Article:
Airplane Food Just Got Worse: Air China Serves Expired Food On Domestic Flight

Air China meal food poisoning
Flickr, bfishadow

Over 20 passengers on an Air China flight were sick after eating expired beef pancakes on a domestic flight to Beijing. One passenger shared a photo of the out-of-date food on Chinese social network Weibo showing the expiration date of October 2, four days before her flight. An official statement by the airline claimed that incorrect packaging was to blame for the “misunderstanding,” and that any leftover or expired food is regularly discarded. The passenger claimed that flight attendants refused to acknowledge the issue or warn anyone eating the bad meals.

Food poisoning is fortunately rare on airlines, but it does happen. Earlier this summer, Delta passengers on an Istanbul-New York flight suffered possible food poisoning and were met by medics on arrival at JFK. A Miami family sued American Airlines in 2011 after a man died allegedly due to food poisoning on a flight from Barcelona.

Read our advice on dealing with food poisoning while traveling, in the air or on the ground.

Five Things To Bring On A Long-Distance Bus Trip In A Developing Nation

chicken bus
David Dennis, Flickr

It may be a cliche, but it’s true: if you want to get off the beaten path when you travel, at some point you’re going to have to take a long-distance bus ride. Even if you’re not a backpacker, some destinations are accessible only by the most inconvenient of methods. I’ve traveled by bus, Land Rover, bush plane, horseback and canoe, and while not always comfortable, I take great delight in using alternative forms of transit.

If the idea of taking the bus gives you the heebie-jeebies, be aware that it’s primarily bus travel in the U.S. that sucks. I’ve yet to have an experience on Greyhound (it’s called the “Dirty Dog” for a reason) that wasn’t totally jacked up. There’s always a toilet overflowing, an addict nodding out and drooling on your shoulder (true story) and a guy who can’t stop screaming into his cellphone or having a conversation with himself. But I love long-haul trips in developing nations, no matter how janky the ride. It’s the best way I know of to see and experience a country. It’s cultural immersion at both its most infuriating and its best, but I’ve yet to have a bad experience with regard to fellow passengers.

There are, however, some key items you’ll want to bring with you. I speak from painful/mortifying experience. Read on for what you’ll need for any bus journey lasting more than a couple of hours (bear in mind that in many parts of the world, you can’t rely upon bus timetables; I recently took a four-hour trip in Paraguay that turned into 11 due to monsoonal flooding. And there was no bathroom on board). Bringing snacks and extra water is crucial; usually vendors will come on board during stops, but you should never rely on this.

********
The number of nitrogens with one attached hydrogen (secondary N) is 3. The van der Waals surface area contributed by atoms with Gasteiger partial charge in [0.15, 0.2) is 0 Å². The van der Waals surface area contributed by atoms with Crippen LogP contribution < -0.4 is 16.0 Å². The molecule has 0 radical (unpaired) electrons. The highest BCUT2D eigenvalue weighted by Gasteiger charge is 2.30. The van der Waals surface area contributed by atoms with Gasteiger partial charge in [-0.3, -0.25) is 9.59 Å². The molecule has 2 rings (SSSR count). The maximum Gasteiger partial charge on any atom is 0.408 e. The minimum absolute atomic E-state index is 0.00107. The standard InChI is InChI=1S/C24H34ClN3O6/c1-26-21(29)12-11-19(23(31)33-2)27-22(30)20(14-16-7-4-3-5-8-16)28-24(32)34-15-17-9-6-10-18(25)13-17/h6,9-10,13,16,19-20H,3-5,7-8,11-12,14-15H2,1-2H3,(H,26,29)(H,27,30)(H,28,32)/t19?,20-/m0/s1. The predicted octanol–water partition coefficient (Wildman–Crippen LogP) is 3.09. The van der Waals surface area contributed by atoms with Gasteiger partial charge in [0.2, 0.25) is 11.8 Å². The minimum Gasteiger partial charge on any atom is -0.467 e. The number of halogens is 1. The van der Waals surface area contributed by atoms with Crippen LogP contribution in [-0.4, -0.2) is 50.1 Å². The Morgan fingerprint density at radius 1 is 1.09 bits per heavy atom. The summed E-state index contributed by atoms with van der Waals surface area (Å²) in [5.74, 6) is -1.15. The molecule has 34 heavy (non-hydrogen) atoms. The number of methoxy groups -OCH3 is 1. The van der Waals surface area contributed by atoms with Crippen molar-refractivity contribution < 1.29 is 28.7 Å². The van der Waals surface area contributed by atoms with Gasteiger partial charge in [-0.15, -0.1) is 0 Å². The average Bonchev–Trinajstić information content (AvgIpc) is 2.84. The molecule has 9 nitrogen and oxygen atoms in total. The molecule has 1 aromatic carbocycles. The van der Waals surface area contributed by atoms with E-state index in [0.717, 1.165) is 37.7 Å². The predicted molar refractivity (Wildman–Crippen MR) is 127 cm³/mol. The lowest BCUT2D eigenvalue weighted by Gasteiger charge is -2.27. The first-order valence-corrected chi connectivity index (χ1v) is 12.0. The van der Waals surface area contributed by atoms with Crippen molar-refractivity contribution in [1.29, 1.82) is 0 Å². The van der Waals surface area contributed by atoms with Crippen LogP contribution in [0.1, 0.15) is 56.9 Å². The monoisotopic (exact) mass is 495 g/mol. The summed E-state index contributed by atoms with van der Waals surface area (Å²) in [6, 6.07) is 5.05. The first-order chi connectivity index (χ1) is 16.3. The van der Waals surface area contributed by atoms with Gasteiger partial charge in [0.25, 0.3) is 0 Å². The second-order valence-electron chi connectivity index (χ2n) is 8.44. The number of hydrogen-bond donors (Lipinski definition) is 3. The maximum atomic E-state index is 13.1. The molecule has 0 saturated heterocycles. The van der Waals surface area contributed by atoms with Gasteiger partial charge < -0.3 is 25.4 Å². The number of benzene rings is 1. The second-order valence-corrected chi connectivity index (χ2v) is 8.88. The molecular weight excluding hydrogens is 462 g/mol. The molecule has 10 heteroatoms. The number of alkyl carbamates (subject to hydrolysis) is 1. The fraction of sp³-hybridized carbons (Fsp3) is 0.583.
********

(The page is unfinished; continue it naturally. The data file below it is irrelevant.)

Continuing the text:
empty toilet paper roll
GorillaSushi, Flickr

1. A blanket or ultra/microlight sleeping bag
You’d be surprised how many clapped-out buses crank the AC. If you get cold easily, 14 hours of that might render you nearly hypothermic. Conversely, if you’re sensitive to heat and in a tropical country, bring along a packet of Emergen-C or electrolyte chews (I love Honey Stingers and coconut water) and something to protect you from the sun.

2. Imodium®
Trust me, if you’ve ever suffered from gastrointestinal issues while on a long bus trip, you’ll do anything, anything, to ensure it never happens again. That said, don’t let fear deter you from trying all those great street foods. I’ve learned, however, to dial down the gluttony before a lengthy journey. Ladies, I’ve also had to deal with a UTI on a bumpy 14-hour ride through rural Mexico. Pack your first-aid kit accordingly.

3. Toilet paper
See above; if you’re lucky enough to even be on a bus with a toilet, don’t count on it being well equipped. Also be prepared for pit stops on the road, whether by your necessity or someone else’s. TP is also great to use as a tissue, as an impromptu washcloth, or to wipe that weird goo off of your shoe from the aforementioned pit stop. Hey, I’m just reporting the facts.

4. Sleep aid
Even if you don’t suffer from insomnia, you may want to bring along something to help your slumber on overnight trips. Rutted-out roads, blaring DVD players, blasting radio, crying children – sometimes all at once will make you glad you have an ace in the hole. If nothing else, bring ear plugs.

5. Baby wipes and/or antibacterial gel
You’ll be grateful for these on sweltering rides, especially when the windows are jammed open and you’re dealing with noxious clouds of carbon monoxide or dust. Also useful after aforementioned bathroom runs, and before snacking.

What To Cook Before A Vacation

cook before vacation - Eat more chickenThe more frequently I travel, the more I stress about having enough time to prepare to be away from home for a week or two, and avoid coming home to a refrigerator full of rotten food or leaving a sink full of dishes. Through trial and error, I’ve discovered the best food to cook before a vacation is a simple roast chicken (sorry, vegetarians). The Department of Health suggests you can keep cooked chicken in the fridge 3-4 days, while I’d say you are good for up to a week, but you don’t want to take a chance on getting food poisoning before you leave on a trip. So let’s say four days to be safe. Now, how to minimize your cooking and cleaning time, and mix it up so you aren’t eating the same leftovers every night? Let’s say you are leaving on Friday: here’s your timeline.